Its mostly crop land here, not so many cows, though I know when we all hear Texas we think giant cattle ranches and Lonesome Dove. Those exist in Texas too, just not so much in this part. Texas may be one of the most diverse states in the country, due in part to its size. It is one of our favorite states, and Malcolm has said on more than one occasion that if he moved he'd like to go to Texas. I'm inclined to agree. It is in my top 5 for places I'd move to. There's just something about it there.
Just a little ways north of Wichita Falls, it became a different world.
The roads didn't look too bad, but if you just turned your attention a few inches past the white line on the shoulder, you knew something went down here the night before...
...and that something was ice! Lots of ice!
Lots and Lots and Lots of ice!
And though the roads didn't look too bad, a number of people had found out earlier that it doesn't take much ice to cause "issues."
I've made the observation a number of times that dangerous things are also beautiful. Wonder why that is? Storms are beautiful, but dangerous. Many predators (leopards, snakes, poisonous frogs) are beautiful, but obviously dangerous. And ice...probably one of the most beautiful acts of nature...and oh so very dangerous. There is also oil here, as there is in much of Texas. Truth be told, I think you'd be surprised how many states have oil. I know I was surprised at how many places we see these wells being pumped. I know we think Texas and Alaska when we hear American oil, but its in a lot of other places. In fact, my original Montana hometown of Baker is an oil town. That's where the town money is, not in the cattle ranches. Oil is everywhere!
I love the overpasses in Amarillo! I love that they used cowboy boots (or are they cowgirl boots? maybe?) as the "L's" in the name. Texas has a lot of pride. You see it on every corner, from government buildings to private residences sporting the lone star on their porch. Yards, parks, streets...its everywhere. Texans LOVE Texas.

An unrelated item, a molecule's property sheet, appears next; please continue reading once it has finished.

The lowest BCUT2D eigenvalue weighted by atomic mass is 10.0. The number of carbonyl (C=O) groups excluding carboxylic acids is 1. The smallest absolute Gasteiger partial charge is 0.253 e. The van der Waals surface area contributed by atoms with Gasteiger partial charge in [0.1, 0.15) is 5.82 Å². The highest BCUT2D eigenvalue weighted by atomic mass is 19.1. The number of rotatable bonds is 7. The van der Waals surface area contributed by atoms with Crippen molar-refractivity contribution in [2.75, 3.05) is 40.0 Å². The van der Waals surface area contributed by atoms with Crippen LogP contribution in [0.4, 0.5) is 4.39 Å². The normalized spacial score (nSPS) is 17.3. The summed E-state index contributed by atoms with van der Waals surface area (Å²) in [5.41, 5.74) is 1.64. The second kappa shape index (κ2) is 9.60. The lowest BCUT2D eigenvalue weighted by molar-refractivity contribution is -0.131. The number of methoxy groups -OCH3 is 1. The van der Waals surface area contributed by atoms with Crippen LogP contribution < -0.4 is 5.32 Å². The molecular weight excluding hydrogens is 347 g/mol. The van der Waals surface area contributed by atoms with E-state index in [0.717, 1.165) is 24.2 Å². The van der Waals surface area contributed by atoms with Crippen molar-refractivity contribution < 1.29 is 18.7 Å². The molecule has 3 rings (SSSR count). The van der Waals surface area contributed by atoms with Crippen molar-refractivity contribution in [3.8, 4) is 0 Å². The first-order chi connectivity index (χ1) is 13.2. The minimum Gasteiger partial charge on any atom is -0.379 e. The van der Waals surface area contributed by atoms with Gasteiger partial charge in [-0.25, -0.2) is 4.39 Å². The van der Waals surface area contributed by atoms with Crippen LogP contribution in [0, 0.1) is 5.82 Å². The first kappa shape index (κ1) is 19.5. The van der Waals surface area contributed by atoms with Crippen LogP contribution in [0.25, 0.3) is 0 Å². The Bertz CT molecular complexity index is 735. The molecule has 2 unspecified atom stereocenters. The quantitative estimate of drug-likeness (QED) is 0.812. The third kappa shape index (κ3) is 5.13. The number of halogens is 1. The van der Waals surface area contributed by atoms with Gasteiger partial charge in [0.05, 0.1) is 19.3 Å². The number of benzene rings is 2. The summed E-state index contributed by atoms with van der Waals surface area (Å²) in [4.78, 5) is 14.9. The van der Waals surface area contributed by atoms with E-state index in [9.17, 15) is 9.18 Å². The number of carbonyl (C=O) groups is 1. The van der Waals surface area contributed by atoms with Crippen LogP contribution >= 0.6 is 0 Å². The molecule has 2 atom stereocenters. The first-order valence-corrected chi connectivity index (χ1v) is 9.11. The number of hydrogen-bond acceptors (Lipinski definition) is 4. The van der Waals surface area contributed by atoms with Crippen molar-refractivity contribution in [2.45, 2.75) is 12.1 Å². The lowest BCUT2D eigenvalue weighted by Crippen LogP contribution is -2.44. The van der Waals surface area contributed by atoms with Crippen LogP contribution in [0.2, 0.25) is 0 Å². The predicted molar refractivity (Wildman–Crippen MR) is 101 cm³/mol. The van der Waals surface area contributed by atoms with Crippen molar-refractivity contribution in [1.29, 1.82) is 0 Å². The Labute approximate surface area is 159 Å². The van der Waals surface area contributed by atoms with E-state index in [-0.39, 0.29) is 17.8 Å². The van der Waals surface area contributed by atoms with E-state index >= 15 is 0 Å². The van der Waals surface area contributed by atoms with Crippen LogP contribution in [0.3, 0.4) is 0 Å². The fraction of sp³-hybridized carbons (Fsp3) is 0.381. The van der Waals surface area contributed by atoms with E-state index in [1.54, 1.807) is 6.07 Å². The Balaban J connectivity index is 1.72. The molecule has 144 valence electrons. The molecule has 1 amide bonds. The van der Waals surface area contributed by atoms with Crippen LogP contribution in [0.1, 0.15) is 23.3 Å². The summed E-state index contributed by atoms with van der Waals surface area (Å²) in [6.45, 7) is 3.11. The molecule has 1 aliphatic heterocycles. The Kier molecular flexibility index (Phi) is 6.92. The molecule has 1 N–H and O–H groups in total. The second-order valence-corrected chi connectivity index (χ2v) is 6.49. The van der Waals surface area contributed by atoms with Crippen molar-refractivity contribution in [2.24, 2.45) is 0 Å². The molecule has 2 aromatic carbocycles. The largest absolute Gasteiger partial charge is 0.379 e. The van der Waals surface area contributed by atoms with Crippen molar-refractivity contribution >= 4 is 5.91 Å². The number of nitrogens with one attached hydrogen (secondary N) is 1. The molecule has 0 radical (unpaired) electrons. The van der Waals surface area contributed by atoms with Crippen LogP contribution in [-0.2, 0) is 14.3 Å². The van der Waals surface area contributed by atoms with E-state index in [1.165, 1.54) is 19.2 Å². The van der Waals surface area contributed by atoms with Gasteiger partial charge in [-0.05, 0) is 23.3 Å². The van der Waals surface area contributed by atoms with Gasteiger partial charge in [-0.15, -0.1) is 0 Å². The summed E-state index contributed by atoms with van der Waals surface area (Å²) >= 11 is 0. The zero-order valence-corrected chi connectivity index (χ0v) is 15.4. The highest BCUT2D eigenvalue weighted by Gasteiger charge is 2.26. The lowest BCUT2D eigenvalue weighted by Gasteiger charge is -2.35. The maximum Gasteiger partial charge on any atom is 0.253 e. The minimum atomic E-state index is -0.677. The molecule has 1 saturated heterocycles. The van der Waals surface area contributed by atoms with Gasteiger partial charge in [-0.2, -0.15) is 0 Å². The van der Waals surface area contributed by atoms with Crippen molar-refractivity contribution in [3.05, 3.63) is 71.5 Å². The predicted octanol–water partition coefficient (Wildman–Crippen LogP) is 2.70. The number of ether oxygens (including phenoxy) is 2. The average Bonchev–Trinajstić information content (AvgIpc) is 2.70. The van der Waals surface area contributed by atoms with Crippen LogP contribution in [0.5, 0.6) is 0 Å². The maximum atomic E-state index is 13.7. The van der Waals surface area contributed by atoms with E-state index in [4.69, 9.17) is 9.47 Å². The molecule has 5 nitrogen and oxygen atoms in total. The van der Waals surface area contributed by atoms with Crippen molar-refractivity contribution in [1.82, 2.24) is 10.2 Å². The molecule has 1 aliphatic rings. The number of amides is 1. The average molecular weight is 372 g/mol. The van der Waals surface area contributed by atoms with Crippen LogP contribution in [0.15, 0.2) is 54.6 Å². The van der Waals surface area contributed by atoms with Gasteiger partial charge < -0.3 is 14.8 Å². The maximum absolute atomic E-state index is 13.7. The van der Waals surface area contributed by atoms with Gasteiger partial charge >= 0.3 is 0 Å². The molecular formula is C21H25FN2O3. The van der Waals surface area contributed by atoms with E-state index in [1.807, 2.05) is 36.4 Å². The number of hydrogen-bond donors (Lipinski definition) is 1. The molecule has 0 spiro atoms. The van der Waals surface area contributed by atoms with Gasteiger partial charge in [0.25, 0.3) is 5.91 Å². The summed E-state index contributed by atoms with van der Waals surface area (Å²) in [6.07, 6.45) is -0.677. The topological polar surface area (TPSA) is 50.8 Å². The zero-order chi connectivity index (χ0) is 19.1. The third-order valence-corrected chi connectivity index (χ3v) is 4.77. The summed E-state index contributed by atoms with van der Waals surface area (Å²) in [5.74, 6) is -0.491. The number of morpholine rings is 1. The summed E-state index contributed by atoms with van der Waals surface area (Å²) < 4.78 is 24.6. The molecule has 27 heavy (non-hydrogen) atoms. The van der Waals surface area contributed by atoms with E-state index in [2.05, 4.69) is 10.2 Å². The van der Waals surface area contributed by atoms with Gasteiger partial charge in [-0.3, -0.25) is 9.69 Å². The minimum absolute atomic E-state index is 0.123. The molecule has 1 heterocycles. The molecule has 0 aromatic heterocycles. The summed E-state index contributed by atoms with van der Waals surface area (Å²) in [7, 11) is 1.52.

We pulled into a strip mall parking lot in Amarillo and walked a couple blocks to a Texas Roadhouse. Its one of Malcolm's favorite places and he was craving a steak. Chatted with the waiter there for a bit about the weather as we watched a solid line of trucks creep eastward behind a line of snow plows. I wasn't aware that snow was common down here, at least not enough to warrant having snow plows. But they had enough equipment that it was obvious they do deal with the white stuff some. Waiter boy said they have a few small snows a year, but this was the worst storm they've had in a long long time. Everything had been closed on Thursday, including the Roadhouse, and the roads really weren't much worth anything even after the work they'd been doing on them for the past 24 hours. They even had the road graders working on the ice right along with the snow plows. It was pretty bad.
After dinner we pulled out and headed west cause we didn't feel comfortable parking at the shopping center all night. We hoped to go just west of town and park, but turns out, even though the roads were opened, trucks weren't leaving. So we had to go almost all the way to Santa Rosa, NM before we found a place to park. And even then it was on an off ramp, which was quiet and peaceful, but not always smiled upon by the highway patrol. They didn't bother us though, so we had a nice quiet night without the rumbling of a neighbors truck or refer unit.
Today, Sunday, we're on into California. Crossed the line this morning. I talked to Dad and Mom earlier and even in Chattanooga, they got 4 inches of snow mixed with ice. That's like the storm of the decade for them! Had it been during the week, they'd have canceled school and everything else for days on end. As it was, they did dismiss school early on Friday, so Mom got an almost three day weekend.
I know this storm effected a huge chunk of the country, and a lot of the trouble was ice. I'm have lots of blogging friends that were in this storms path. My sister in Nashville, Small Farm Girl in Kentucky, and several others. How about you, Jim, at A Rancher's View down in Texas? Were you in all this ice and how did your calves come out of it? Just curious, how many of you were effected by it?